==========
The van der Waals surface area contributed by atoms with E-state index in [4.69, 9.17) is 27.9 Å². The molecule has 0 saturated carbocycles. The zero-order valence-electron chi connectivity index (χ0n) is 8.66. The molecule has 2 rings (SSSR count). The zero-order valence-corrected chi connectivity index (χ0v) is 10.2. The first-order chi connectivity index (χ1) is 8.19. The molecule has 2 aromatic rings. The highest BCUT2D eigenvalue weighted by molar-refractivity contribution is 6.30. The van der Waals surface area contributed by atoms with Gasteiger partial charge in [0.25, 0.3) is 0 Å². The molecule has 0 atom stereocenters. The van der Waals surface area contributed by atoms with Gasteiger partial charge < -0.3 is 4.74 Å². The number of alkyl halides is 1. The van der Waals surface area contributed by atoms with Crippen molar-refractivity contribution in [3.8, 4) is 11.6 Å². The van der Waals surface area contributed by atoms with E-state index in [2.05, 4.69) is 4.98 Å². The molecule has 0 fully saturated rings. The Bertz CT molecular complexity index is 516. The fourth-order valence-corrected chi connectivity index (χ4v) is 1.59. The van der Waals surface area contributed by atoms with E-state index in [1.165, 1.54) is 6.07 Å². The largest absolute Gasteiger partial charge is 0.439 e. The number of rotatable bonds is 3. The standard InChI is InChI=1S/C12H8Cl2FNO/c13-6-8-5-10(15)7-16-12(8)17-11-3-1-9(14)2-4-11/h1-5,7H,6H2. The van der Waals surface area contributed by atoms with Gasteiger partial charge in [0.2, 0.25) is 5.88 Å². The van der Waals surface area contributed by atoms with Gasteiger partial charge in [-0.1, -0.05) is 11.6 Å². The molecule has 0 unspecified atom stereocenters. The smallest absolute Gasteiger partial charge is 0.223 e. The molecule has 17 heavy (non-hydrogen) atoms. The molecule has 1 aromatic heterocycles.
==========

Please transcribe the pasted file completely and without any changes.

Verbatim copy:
The van der Waals surface area contributed by atoms with E-state index in [4.69, 9.17) is 27.9 Å². The molecule has 0 saturated carbocycles. The zero-order valence-electron chi connectivity index (χ0n) is 8.66. The molecule has 2 rings (SSSR count). The zero-order valence-corrected chi connectivity index (χ0v) is 10.2. The first-order chi connectivity index (χ1) is 8.19. The molecule has 2 aromatic rings. The highest BCUT2D eigenvalue weighted by molar-refractivity contribution is 6.30. The van der Waals surface area contributed by atoms with Gasteiger partial charge in [0.25, 0.3) is 0 Å². The molecule has 0 atom stereocenters. The van der Waals surface area contributed by atoms with Gasteiger partial charge < -0.3 is 4.74 Å². The number of alkyl halides is 1. The van der Waals surface area contributed by atoms with Crippen molar-refractivity contribution in [3.8, 4) is 11.6 Å². The van der Waals surface area contributed by atoms with E-state index in [2.05, 4.69) is 4.98 Å². The molecule has 0 fully saturated rings. The Bertz CT molecular complexity index is 516. The fourth-order valence-corrected chi connectivity index (χ4v) is 1.59. The van der Waals surface area contributed by atoms with E-state index in [1.165, 1.54) is 6.07 Å². The largest absolute Gasteiger partial charge is 0.439 e. The number of rotatable bonds is 3. The standard InChI is InChI=1S/C12H8Cl2FNO/c13-6-8-5-10(15)7-16-12(8)17-11-3-1-9(14)2-4-11/h1-5,7H,6H2. The van der Waals surface area contributed by atoms with Gasteiger partial charge in [0.2, 0.25) is 5.88 Å². The van der Waals surface area contributed by atoms with Gasteiger partial charge in [-0.1, -0.05) is 11.6 Å². The molecule has 0 unspecified atom stereocenters. The smallest absolute Gasteiger partial charge is 0.223 e. The molecule has 17 heavy (non-hydrogen) atoms. The molecule has 1 aromatic heterocycles.